Moving now out to the far reaches of the solar system, the separations of the planets get much larger.  Jupiter is at 5.2 AU, but Saturn is almost twice as far, at 9.54 AU.  This means it takes almost 30 years for Saturn to circle the Sun once.  Uranus is again twice as far from the Sun as Saturn, at 19.2 AU, and takes 84 years to circle the Sun.  It is so far from the Sun that it cannot be seen easily with the naked eye.  Therefore, it was not discovered until 1781, by William (Wilhelm) Herschel.  He originally named the planet George! (Georgium Sidus, for King George III of England). Likewise, Neptune was discovered only in 1846, at a distance of 1.5 times the distance to Uranus, 30.1 AU.  It takes 165 years to circle the Sun once.

The discovery of Uranus was accidental, but the discovery of Neptune was a triumph of celestial mechanics.  By studying the orbit of Uranus, an extremely tiny perturbation was discovered independently by J.C. Adams (1843) and U.J. Leverrier (1846).  By using Newtonian celestial mechanics, they were able to predict the mass and orbit of the perturbing body.  In 1846, Johann G. Galle found Neptune within 1o of its predicted location.  However, Neptune's orbit diverged rapidly from the orbits predicted by the mathematicians, so if it had been searched for some years earlier or later, it would have been far from its predicted location.  The text has a very interesting story about Galileo in this context.  In 1613, some 234 years before Neptune's discovery, Galileo's drawings of Jupiter showed an object near Neptune's predicted position, and he even detected a small motion of the object with respect to a nearby star.  However, he failed to follow up on the discovery.

All three of these gas giants have orbits of low eccentricity (Saturn and Uranus are nearly identical to Jupiter, with e = 0.056 and 0.048, respectively, while Neptune is even lower at 0.009), and low orbital inclination (2.49o, 0.77o and 1.77o, respectively).  The inclination of their spin axes, however, are large: 26.7o, 98o, and 29o.  The 98o for Uranus, in fact, means that it is nearly lying flat in the ecliptic plane, as shown in the image below.  This means that the Sun shines on one pole for 1/2 of its year (that's 42 Earth years), and then on the other pole for 42 Earth years.

This is an infrared image of Uranus, its rings and moons,
taken by the Hubble Space Telescope.

All of these gas giant planets, including Jupiter, have ring systems, although only Saturn's rings are substantial enough to be seen from Earth.  Jupiter's rings come directly from its moons, and are outside its Roche Limit.  For Uranus and Saturn the rings are within the Roche Limit, and may be tidally disrupted bodies, although surprisingly small.  The situation for Neptune is not so clear.  We will discuss planetary ring systems in a later lecture.

Comparison of Gas Giant Sizes and Interiors
As the figure below shows, Jupiter and Saturn are far larger than Uranus and Neptune.  The interiors of Jupiter and Saturn are similar, with a thick layer of molecular hydrogen, then a layer of metallic hydrogen at the depth where the pressure is sufficient (> 4 million bars).  The solid inner core is rock in the case of Jupiter, but is a mixture of ice and rock in the case of Saturn.  The overall composition of Saturn is nearly the same as Jupiter, and hence the same as the Sun, but the lower pressure of Saturn means that the bulk density is actually less than that of water, at only 680 kg/m3.  Uranus and Nepture have bulk densities of 1240 kg/m3 and 1600 kg/m3, respectively.  It is interesting that the density falls at Saturn and then rises again as we go out from the Sun.  This probably reflects a lower amount of hydrogen in the outermost planets, which instead are made up more of heavier ices.  What scenario might cause this?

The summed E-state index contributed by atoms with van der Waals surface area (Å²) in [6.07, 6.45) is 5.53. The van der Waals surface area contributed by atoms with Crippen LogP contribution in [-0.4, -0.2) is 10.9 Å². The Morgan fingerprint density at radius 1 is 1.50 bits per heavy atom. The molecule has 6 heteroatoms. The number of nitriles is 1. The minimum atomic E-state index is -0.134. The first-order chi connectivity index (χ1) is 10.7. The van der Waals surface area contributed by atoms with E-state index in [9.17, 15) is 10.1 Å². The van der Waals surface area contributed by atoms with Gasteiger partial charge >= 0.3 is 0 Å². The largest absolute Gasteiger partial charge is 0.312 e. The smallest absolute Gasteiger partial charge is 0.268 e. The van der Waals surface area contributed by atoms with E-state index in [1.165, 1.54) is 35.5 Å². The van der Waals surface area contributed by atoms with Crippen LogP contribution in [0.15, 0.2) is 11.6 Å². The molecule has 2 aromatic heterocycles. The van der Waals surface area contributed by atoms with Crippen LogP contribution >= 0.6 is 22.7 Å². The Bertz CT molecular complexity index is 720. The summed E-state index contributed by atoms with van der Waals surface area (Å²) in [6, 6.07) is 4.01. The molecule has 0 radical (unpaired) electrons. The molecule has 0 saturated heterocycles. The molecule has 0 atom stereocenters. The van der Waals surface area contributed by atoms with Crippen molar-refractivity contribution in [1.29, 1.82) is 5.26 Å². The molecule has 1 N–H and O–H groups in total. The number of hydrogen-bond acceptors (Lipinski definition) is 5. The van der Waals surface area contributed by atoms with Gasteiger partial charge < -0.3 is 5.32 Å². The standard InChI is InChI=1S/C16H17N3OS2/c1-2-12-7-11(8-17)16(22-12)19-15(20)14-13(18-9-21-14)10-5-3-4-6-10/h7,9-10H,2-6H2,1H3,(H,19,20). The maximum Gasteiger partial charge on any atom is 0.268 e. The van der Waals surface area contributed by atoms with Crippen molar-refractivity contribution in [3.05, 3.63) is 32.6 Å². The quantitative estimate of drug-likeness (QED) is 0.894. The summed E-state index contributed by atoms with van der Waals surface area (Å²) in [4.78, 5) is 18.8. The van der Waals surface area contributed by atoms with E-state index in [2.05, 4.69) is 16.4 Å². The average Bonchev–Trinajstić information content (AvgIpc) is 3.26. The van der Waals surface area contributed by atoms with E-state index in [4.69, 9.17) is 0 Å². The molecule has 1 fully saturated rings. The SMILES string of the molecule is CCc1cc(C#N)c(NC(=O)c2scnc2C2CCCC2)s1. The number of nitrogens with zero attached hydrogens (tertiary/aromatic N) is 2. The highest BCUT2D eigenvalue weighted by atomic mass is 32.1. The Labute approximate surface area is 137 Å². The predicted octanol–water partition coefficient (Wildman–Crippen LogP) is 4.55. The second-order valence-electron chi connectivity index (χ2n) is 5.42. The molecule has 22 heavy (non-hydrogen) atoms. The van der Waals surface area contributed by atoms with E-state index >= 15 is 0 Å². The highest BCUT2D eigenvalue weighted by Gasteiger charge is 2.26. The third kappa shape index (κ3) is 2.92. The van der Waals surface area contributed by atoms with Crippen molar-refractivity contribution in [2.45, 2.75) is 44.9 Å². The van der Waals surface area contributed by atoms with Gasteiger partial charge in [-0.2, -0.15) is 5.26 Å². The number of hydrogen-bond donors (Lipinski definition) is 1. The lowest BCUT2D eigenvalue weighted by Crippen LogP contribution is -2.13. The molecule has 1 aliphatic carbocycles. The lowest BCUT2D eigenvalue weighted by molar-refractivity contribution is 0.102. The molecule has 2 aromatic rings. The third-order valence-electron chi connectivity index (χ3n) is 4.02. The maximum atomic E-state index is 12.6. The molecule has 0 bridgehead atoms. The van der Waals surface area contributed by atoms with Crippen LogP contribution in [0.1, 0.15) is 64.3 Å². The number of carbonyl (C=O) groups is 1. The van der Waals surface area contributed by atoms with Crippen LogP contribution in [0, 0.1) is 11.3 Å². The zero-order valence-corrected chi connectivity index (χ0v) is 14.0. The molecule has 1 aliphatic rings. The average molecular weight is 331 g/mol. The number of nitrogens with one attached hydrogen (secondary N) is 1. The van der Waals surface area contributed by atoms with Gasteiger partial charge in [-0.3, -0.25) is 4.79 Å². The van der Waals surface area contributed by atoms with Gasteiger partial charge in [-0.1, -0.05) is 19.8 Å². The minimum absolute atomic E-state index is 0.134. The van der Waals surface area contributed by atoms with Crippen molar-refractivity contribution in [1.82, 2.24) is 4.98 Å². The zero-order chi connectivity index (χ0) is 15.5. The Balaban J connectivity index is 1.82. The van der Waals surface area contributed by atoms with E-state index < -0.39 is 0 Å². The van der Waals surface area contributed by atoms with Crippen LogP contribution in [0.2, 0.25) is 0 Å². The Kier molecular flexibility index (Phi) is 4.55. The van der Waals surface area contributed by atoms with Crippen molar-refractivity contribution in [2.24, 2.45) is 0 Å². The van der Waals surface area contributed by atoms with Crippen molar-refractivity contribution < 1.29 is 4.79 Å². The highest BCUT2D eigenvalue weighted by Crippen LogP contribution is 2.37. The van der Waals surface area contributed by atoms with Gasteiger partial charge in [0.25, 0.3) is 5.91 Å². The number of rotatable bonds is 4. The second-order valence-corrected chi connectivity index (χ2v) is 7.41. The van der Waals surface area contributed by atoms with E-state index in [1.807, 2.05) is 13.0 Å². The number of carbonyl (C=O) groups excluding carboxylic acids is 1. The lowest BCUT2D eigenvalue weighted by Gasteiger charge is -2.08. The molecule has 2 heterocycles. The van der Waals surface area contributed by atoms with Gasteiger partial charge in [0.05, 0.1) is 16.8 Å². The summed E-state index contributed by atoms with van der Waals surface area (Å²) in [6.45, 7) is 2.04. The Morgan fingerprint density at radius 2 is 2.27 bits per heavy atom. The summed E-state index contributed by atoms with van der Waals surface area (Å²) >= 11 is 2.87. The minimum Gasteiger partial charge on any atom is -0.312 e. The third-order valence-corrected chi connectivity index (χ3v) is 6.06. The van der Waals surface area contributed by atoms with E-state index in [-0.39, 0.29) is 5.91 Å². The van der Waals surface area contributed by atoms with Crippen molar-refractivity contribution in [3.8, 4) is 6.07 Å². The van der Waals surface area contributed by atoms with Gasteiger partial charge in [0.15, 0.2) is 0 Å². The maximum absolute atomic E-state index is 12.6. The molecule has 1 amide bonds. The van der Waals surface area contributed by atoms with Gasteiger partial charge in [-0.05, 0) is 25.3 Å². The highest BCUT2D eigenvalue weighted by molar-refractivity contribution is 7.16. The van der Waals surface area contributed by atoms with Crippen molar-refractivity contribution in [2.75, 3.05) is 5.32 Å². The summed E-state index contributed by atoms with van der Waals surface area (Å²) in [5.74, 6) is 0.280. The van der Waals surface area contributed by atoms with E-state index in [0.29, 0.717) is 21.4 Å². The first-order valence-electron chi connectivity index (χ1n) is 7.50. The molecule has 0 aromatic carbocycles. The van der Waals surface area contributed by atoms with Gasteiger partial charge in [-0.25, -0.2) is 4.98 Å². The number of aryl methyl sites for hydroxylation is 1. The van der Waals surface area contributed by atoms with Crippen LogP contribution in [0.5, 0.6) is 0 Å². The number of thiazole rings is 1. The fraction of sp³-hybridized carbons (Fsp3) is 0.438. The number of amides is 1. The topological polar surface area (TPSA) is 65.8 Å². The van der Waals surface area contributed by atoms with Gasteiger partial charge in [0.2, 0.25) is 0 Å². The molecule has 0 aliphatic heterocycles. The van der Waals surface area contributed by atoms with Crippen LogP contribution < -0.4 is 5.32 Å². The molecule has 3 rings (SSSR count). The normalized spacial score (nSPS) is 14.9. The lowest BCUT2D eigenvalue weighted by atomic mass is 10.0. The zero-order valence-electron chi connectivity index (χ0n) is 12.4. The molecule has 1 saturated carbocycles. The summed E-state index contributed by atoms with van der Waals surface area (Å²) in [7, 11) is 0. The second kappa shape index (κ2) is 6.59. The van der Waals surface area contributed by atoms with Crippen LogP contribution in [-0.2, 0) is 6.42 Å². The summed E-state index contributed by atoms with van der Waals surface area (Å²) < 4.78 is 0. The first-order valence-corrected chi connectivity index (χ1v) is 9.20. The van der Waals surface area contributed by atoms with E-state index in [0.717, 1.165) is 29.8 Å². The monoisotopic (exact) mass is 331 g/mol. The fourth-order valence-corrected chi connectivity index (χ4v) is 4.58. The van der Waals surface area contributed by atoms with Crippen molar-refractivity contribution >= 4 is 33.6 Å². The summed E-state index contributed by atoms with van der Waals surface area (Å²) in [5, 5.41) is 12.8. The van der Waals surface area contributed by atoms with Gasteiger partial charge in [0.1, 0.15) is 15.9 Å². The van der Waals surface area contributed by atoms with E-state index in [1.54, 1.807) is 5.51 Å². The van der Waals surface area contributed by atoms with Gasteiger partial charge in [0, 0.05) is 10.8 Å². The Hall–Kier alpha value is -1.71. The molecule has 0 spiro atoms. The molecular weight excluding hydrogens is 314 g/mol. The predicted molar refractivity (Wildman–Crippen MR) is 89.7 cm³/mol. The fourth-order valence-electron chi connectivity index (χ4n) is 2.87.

Each of these outer gas giant planets has a magnetosphere.  Saturn's is quite strong, again likely due to the metallic liquid hydrogen layer, as we saw with Jupiter.  The surface magnetic field is 2.1 x 10-5 T, which is considerably weaker than Jupiter's, but certainly stronger than Earth's.   At the distance of Saturn, the solar wind pressure can be quite variable, which greatly changes the size of the magnetosphere in a range from about 20 to 30 RS.  Let's derive a general expression for the size of a magnetosphere, given the surface magnetic field of the planet and assuming that the solar wind pressure drops as 1/r2, where r is the distance from the Sun.  Remember that a dipole field drops with distance from the center of a planet as
B = BS(r/Rp)-3            (1)
where BS is the surface magnetic field strength, and Rp is the radius of the planet.  We know that the magnetosphere will extend out to a distance where the gas and magnetic pressures (proportional to B2) are equal, and that Earth's magnetosphere extends out to a distance of about 10 REarth.  The magnetic field at this distance is B = BS(10Rp/Rp)-3 = 10-3BEarth.  Since the gas pressure falls as 1/r2, the gas pressure at a distance rp (expressed in AU) from the Sun will be reduced by rp-2, so the magnetic pressure needed to match this is also lower by the same amount.  The magnetic field strength needed is then reduced by the square root of this, or B = 10-3BEarthrp-1.  This is the field strength needed at a distance rp (expressed in AU) in terms of the Earth's surface magnetic field.  We need it in terms of the planet's surface magnetic field, which we get by equating this expression with equation (1), above, which expresses how the field falls off with distance from a planet.  So we have
BS(r/Rp)-3 = 10-3BEarthrp-1
and solving for r, we get the final expression:
r = 10 (rp BS/BEarth)1/3Rp.
This remarkably simple expression gives the size of the magnetosphere for a planet of size Rp, a distance rp from the Sun, in terms of the planet's surface magnetic field strength, BS, and the Earth's surface magnetic field strength BEarth= 4 x 10-5 T.  For Earth, of course, BS= BEarth, rp= 1, and Rp= REarth so we have r= 10REarth as required.  At Jupiter, the surface field happens to be about the same as Earth's so we have BS= BEarth, rp= 5.2, and Rp= RJ so we have r= 17 RJ as was mentioned in the previous lecture.  For Saturn, we have BS~ BEarth/2, rp= 9.4, and Rp= RS so we have r= 16.7 RS similar to the minimum distance mentioned above.

Uranus' magnetic field is odd in that it is not centered on the center of the planet and is tilted almost 60 degrees with respect to the axis of rotation. It is probably generated by motion at relatively shallow depths within Uranus.  It's surface field strength is about the same as Saturn's, which predicts a magnetosphere of size, r= 21 RU.

Likewise, Neptune's magnetic axis is tilted about 46.8 degrees from the axis of rotation.

Planetary Probe Missions: